Željava Air Base

Ismar Cirkinagic is part of Fotografisk Center’s exhibition Young Danish Photography ’13. In the exhibition (which is on until January 19) he shows his new series Željava Air Base. In the exhibition catalogue he gives a short Q&A about the work. Here you can red artist and curator Tijana Miskovic’s text about the series.

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Željava Air Base 2012
The border between Croatia and Bosnia-Herzegovina
A photo series by Ismar Čirkinagić

by Tijana Miskovic

During a period of twenty years between 1948 and 1968 a military facility, codenamed “object 505” was constructed in Yugoslavia. “Object 505” was an underground airport with five external runways, and supporting military facilities. The construction expenses were around 6 billion U.S. dollars, making “Object 505” one of the largest and most expensive military constructions in Europe at the time. Because of the ubiquitous fear of the Cold War, the internal part of the airport was built to withstand a direct nuclear hit of 20 kilotons. Its strategic importance at the time was kept under a veil of secrecy, resulting in grand mystification of the general public.
The fall of the Berlin Wall changed the geopolitical map of Europe, with Yugoslavia operating as a bridge between the two Cold War blocks. Being unprepared for the changes in the political climate, and because of increasing nationalistic tendencies, Yugoslavia gradually disintegrated in a series of bloody wars between 1991 and 1999. A similar fate befell the airport Zeljava (“Object 505”). During the 1992 withdrawal of the JNA (Yugoslav People’s Army), certain parts of the airport were destroyed in order to put it out of use. Military of Serbian Krajina, which subsequently took over the use JNA facility, completed the destruction of the airport during their 1995 retreat, by detonating 56 tons of explosives in the underground part of the complex. The aim was to render the underground complex useless to the Croatian army.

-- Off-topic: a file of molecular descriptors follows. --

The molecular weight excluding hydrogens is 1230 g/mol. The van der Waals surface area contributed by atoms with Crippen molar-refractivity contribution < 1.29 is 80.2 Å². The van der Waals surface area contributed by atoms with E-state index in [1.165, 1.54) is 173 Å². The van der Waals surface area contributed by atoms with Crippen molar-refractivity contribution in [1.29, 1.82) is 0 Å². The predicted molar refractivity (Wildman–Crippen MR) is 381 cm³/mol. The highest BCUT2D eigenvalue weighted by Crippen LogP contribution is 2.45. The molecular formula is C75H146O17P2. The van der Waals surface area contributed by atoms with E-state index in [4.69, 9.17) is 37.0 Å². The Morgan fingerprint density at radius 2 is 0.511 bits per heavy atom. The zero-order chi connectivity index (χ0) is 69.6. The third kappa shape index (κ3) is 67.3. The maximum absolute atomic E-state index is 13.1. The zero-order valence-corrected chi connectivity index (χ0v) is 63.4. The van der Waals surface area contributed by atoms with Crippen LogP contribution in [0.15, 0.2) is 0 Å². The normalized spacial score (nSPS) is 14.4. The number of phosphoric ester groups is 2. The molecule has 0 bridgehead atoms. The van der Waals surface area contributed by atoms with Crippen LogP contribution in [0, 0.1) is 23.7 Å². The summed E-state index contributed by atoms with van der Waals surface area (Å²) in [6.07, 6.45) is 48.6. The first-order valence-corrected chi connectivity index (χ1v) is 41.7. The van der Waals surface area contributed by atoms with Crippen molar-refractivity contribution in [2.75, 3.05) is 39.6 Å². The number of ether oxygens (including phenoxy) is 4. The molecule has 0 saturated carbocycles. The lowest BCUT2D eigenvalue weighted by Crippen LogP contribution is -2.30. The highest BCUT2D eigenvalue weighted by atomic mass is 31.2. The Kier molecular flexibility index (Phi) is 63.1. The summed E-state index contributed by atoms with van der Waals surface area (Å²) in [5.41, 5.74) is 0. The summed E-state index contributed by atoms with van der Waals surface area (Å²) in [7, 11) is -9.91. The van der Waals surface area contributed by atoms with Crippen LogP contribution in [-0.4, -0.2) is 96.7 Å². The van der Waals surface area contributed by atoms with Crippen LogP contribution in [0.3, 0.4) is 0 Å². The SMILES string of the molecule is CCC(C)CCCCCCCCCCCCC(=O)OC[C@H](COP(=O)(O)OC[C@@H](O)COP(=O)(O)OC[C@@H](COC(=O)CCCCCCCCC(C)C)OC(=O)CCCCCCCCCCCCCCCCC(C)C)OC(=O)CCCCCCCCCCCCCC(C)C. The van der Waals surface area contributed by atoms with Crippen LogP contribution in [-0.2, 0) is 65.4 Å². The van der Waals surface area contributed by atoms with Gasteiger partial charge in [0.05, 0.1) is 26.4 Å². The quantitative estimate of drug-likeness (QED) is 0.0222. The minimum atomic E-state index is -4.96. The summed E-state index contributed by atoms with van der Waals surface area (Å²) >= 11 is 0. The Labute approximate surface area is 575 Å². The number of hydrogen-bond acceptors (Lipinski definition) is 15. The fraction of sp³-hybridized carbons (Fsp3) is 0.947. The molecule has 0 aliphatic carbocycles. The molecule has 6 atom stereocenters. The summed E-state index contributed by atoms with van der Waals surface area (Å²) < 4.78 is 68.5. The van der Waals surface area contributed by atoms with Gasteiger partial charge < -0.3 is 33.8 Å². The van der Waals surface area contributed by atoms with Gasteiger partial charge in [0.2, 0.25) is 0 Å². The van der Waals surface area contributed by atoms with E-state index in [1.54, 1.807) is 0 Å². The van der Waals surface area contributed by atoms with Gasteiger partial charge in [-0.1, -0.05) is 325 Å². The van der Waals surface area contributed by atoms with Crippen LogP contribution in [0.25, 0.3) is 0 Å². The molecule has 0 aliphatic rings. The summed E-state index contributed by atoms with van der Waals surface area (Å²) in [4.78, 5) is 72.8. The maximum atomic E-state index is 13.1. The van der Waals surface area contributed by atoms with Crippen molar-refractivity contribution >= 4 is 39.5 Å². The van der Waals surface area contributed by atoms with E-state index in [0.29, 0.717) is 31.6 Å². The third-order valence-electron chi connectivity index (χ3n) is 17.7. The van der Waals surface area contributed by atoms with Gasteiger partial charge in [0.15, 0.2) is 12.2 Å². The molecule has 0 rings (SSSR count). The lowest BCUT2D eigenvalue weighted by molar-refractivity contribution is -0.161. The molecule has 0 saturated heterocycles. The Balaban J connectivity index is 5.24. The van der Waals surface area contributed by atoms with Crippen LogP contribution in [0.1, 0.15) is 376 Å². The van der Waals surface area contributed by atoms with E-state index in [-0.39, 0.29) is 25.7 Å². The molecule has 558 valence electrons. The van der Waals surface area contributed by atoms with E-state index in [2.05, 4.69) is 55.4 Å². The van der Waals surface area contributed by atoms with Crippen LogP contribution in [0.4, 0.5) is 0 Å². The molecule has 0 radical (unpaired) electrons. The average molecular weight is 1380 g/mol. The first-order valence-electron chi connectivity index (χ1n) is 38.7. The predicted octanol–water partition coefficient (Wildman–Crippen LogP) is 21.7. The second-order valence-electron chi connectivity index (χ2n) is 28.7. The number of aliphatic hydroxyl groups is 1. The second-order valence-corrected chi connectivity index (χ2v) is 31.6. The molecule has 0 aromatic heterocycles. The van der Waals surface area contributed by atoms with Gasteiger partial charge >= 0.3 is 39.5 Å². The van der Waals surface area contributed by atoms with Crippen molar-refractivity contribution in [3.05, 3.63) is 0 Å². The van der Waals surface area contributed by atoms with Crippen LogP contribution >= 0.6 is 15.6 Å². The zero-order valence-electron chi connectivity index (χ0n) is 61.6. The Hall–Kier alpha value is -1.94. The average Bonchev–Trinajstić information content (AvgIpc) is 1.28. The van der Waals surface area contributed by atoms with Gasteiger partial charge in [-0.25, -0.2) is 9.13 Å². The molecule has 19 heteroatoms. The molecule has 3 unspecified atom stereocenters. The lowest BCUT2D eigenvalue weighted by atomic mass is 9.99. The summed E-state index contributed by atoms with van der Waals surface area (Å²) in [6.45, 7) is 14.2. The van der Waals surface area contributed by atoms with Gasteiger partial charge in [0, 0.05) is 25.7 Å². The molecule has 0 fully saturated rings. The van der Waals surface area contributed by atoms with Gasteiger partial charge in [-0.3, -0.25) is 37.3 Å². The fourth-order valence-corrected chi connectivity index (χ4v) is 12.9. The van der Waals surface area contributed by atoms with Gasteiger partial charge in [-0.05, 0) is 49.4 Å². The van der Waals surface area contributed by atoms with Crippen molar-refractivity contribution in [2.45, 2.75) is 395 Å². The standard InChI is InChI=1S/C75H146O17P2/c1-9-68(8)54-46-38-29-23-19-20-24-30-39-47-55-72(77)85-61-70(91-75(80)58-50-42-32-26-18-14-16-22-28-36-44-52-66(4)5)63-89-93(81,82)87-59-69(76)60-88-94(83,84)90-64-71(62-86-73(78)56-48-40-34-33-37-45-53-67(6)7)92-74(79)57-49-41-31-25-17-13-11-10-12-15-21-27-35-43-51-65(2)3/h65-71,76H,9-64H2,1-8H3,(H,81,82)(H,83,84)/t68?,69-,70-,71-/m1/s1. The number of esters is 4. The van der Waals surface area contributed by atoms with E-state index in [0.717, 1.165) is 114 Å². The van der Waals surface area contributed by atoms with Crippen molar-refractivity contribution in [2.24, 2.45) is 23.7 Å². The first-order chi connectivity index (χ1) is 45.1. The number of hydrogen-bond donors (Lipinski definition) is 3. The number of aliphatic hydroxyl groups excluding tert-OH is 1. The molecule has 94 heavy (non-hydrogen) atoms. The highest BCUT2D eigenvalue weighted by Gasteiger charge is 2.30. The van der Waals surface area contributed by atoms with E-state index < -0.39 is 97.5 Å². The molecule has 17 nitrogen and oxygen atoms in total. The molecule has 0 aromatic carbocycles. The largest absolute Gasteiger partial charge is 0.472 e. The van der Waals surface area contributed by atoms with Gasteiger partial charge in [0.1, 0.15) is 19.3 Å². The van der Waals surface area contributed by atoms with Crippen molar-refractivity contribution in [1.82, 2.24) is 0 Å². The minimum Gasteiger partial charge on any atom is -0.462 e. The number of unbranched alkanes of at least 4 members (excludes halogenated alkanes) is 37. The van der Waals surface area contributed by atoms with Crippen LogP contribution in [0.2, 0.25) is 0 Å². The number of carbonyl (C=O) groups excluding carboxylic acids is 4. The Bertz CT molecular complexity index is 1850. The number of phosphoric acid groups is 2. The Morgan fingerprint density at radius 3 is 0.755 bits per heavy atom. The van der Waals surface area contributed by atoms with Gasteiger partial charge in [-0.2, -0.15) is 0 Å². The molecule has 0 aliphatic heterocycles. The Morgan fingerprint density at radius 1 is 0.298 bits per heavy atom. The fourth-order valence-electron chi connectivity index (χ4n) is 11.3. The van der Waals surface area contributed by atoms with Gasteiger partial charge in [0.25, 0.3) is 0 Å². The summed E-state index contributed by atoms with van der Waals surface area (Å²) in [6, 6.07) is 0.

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Today the airport is abandoned. It has become a tourist destination for adventurers, but also ordinary people who are familiar with the area between Bihać and Petrovo Ličko Selo. Even though there are no specific access restrictions, the area is dangerous as it is still severely mined, and the surrounding forest is home to many wild animals. As it is situated on the border between Croatia and Bosnia and virtually abandoned, it is quite frequently used as a passage between countries by (human and drug) smugglers. The interior part of the tunnel is heavily contaminated by Polychlorinated Biphenyl and radioactive contents of Americium-241. Any venture deeper into the tunnels can be life threatening due to dangers like suffocating, instability in the construction and flammable gasses.

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Željava is not only a modern military ruin that stands as a reminder of the division of east and west by the Cold War. Nor is it just a symbol of the end of communism in Europe and Yugoslavian aspiration at the time. “Object 505” is all that, but under the surface it is something more. It mirrors our human condition, which is based on constant tension between on one hand the ambitious aspirations and on the other unpredictable irrationality. This collapse of belief characterizes us as humans, social beings and members of a society. If a rigid structure such as the military, suffered an ideological devastation of that magnitude, the effects on the fine and subtle civil beliefs were even grander. Now, only traces of these beliefs can be found in former Yugoslavia. Even though this case may seem isolated, it is the true image of the complexity human nature.
In Čirkinagić’s perspective, the ruins of “Object 505” are not only seen as the ruins of a military facility. In this series the ruins appear more like a corpse of a collapsed giant Cyclops, and through his dead eye, light reaches deep into the hidden corners where human irrationality sleeps.

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